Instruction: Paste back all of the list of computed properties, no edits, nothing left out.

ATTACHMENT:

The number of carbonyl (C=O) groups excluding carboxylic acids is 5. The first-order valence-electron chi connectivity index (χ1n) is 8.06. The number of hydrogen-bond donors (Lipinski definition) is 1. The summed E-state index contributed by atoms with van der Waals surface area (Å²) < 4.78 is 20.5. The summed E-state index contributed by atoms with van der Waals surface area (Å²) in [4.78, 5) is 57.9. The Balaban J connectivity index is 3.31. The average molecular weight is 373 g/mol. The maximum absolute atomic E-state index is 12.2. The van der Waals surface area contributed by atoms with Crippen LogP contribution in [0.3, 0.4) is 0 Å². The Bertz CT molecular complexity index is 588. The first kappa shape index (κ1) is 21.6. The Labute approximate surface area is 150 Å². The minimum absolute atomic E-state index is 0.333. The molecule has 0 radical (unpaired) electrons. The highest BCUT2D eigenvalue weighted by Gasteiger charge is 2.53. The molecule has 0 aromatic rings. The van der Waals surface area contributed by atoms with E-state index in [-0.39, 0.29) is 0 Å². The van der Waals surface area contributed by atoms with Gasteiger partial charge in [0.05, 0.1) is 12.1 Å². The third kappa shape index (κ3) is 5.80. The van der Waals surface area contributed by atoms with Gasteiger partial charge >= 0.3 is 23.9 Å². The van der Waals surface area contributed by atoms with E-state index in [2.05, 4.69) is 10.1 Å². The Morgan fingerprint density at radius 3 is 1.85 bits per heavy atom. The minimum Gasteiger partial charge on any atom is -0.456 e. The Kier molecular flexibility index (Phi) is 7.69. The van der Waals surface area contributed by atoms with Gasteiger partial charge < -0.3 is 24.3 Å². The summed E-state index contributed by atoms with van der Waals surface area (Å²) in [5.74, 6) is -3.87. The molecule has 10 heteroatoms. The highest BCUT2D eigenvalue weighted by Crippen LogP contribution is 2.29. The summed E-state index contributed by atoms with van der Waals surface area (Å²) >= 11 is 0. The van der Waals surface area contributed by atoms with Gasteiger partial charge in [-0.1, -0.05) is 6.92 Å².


The number of carbonyl (C=O) groups excluding carboxylic acids is 5. The first-order valence-electron chi connectivity index (χ1n) is 8.06. The number of hydrogen-bond donors (Lipinski definition) is 1. The summed E-state index contributed by atoms with van der Waals surface area (Å²) < 4.78 is 20.5. The summed E-state index contributed by atoms with van der Waals surface area (Å²) in [4.78, 5) is 57.9. The Balaban J connectivity index is 3.31. The average molecular weight is 373 g/mol. The maximum absolute atomic E-state index is 12.2. The van der Waals surface area contributed by atoms with Crippen LogP contribution in [0.3, 0.4) is 0 Å². The Bertz CT molecular complexity index is 588. The first kappa shape index (κ1) is 21.6. The Labute approximate surface area is 150 Å². The minimum absolute atomic E-state index is 0.333. The molecule has 0 radical (unpaired) electrons. The highest BCUT2D eigenvalue weighted by Gasteiger charge is 2.53. The molecule has 0 aromatic rings. The van der Waals surface area contributed by atoms with E-state index in [-0.39, 0.29) is 0 Å². The van der Waals surface area contributed by atoms with Gasteiger partial charge in [0.05, 0.1) is 12.1 Å². The third kappa shape index (κ3) is 5.80. The van der Waals surface area contributed by atoms with Gasteiger partial charge >= 0.3 is 23.9 Å². The van der Waals surface area contributed by atoms with E-state index in [2.05, 4.69) is 10.1 Å². The Morgan fingerprint density at radius 3 is 1.85 bits per heavy atom. The minimum Gasteiger partial charge on any atom is -0.456 e. The Kier molecular flexibility index (Phi) is 7.69. The van der Waals surface area contributed by atoms with Gasteiger partial charge < -0.3 is 24.3 Å². The summed E-state index contributed by atoms with van der Waals surface area (Å²) in [5.74, 6) is -3.87. The molecule has 10 heteroatoms. The highest BCUT2D eigenvalue weighted by Crippen LogP contribution is 2.29. The summed E-state index contributed by atoms with van der Waals surface area (Å²) >= 11 is 0. The van der Waals surface area contributed by atoms with Gasteiger partial charge in [-0.1, -0.05) is 6.92 Å².